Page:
What’s in a logo? It turns out, quite a lot.
That’s the takeaway from a recent study in the Journal of Consumer Research, which suggests that the shape of a company’s logo can have a strong influence on how we perceive the product or company that logo represents. The study examined the difference between circular and angular logos on the way participants assessed product attributes and service experiences, concluding that the logo’s shape had an unconscious influence on participants’ judgments.
In one experiment, participants were given an image of a pair of shoes with either a circular or an angular logo (or no logo, for the control condition), and asked to rate the shoes on a number of dimensions. Participants who saw the circular logo rated the shoes significantly more comfortable than the other groups, while participants who saw the angular logo rated the shoes as more durable. The researchers then replicated the experiment with sofas instead of shoes, finding similar effects.
Researchers speculate that angular forms have an unconscious association with durability because many angular objects are made of hard materials that wear out more slowly. And they believe that round forms tend to be softer, and therefore comfortable. These associations support earlier research (some dating back to 1921!) that has shown people will spontaneously draw angular shapes to represent ideas like hard, harsh, and cruel, and curved shapes to represent ideas like weak, gentle, and mild.
Based on these associations, the researchers speculated that logo shape might have an influence on perceptions of a company, not just a product. They concocted a scenario in which a customer was struggling with an airline’s checked baggage policy. Participants who had been primed by looking at circular logos were more likely to believe the airline would be empathic and accommodating to the passenger. This suggests that circular imagery might make a company seem more customer-focused. (A word of caution here: this particular experiment was muddied by the fact that the logo wasn’t assigned to the airline itself; participants saw a series of twelve circular or angular logos before they heard the story about the airline passenger. So the mechanism here is priming rather than direct association.)
None of this research, of course, directly implies that a round logo is more joyful than an angular one. But it tends to be true that companies with empathic, flexible service tend to have happier employees, so perhaps there is a link. And I’ve written quite a bit in the past about roundness and joy, and the power of neutral curves (like the ones found in circles) to evoke playfulness. I’d love to see a study where participants rate fictional logos of different shapes paired with a generic company name on a range of different emotional attributes. Certainly, it’s an area ripe for more exploration.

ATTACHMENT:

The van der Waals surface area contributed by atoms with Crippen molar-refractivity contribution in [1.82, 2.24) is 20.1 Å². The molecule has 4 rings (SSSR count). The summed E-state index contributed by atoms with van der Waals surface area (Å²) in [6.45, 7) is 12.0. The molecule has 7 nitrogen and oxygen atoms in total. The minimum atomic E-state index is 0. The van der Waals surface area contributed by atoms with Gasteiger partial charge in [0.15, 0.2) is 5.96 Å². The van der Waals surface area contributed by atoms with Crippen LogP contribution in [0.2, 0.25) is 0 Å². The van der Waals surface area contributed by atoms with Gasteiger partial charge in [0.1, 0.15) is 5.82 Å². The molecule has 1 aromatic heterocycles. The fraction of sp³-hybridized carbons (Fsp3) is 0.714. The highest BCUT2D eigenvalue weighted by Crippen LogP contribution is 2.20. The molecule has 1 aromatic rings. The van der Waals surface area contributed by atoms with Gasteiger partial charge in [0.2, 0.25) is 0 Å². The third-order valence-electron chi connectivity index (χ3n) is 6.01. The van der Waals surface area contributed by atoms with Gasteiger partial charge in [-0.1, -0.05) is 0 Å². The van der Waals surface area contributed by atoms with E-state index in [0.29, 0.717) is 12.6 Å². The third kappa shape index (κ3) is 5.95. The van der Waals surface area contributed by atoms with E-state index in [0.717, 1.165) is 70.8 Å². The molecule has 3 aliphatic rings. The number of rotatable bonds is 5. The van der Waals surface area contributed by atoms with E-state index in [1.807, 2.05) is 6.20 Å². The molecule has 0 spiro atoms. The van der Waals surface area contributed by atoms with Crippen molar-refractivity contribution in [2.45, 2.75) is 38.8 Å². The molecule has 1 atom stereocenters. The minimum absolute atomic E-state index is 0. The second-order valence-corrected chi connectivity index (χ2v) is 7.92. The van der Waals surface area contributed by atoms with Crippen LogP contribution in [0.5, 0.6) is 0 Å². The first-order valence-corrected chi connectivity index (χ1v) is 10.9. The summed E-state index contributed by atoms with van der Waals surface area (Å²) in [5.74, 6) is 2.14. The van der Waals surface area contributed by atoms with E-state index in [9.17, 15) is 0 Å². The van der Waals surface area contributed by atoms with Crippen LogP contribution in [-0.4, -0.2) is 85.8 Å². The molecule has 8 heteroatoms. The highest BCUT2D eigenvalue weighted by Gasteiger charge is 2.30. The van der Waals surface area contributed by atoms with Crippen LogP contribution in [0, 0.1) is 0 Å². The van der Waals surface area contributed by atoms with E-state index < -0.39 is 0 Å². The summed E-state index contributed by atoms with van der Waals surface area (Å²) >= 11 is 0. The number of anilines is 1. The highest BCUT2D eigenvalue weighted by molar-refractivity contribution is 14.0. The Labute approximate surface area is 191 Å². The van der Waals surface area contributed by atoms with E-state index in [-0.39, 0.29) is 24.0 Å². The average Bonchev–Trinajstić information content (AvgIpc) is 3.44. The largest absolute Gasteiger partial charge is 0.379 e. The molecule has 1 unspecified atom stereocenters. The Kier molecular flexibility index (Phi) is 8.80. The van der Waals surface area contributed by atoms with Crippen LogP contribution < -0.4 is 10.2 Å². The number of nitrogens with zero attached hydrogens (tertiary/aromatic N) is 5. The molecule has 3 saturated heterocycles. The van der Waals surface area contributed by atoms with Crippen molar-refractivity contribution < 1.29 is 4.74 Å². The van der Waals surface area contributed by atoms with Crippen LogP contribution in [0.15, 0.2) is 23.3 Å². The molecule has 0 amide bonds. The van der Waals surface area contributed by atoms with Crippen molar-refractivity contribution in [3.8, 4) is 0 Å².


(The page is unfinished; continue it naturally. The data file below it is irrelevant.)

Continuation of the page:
After reading about the study, I also spent some time thinking about round logos that stick out in my memory, and enlisted my better half (who, lucky for me, is a graphic designer) to do the same. He reminded me about the many circular logos crafted by legendary designer Paul Rand, which you see at the top of this post. Rand’s body of work is one of the most joyful in the world of graphic design (and you can expect more words here about him in the future). But for now, I wanted to highlight the classic, joyful identities he designed for companies ranging from Westinghouse to ABC. He made abundant use of circles in his logos, but he also did identities with helical s-curves and spirals, as in some of the below.
Feel it out for yourself: how do the logos make you feel? And how do they affect your perceptions of the companies they represent?
Images: Identity designs all by Paul Rand; top set, clockwise from top left: XGA technology for IMB, ABC, Westinghouse, Hub TV; middle: Gentry Living Color; bottom set, clockwise from left: Smith, Kline and French Laboratories, Borzoi Books, Helbros Watch Company.
Study: “Does Your Company Have The Right Logo? How and Why Circular and Angular Logo Shapes Influence Brand Attribute Judgments”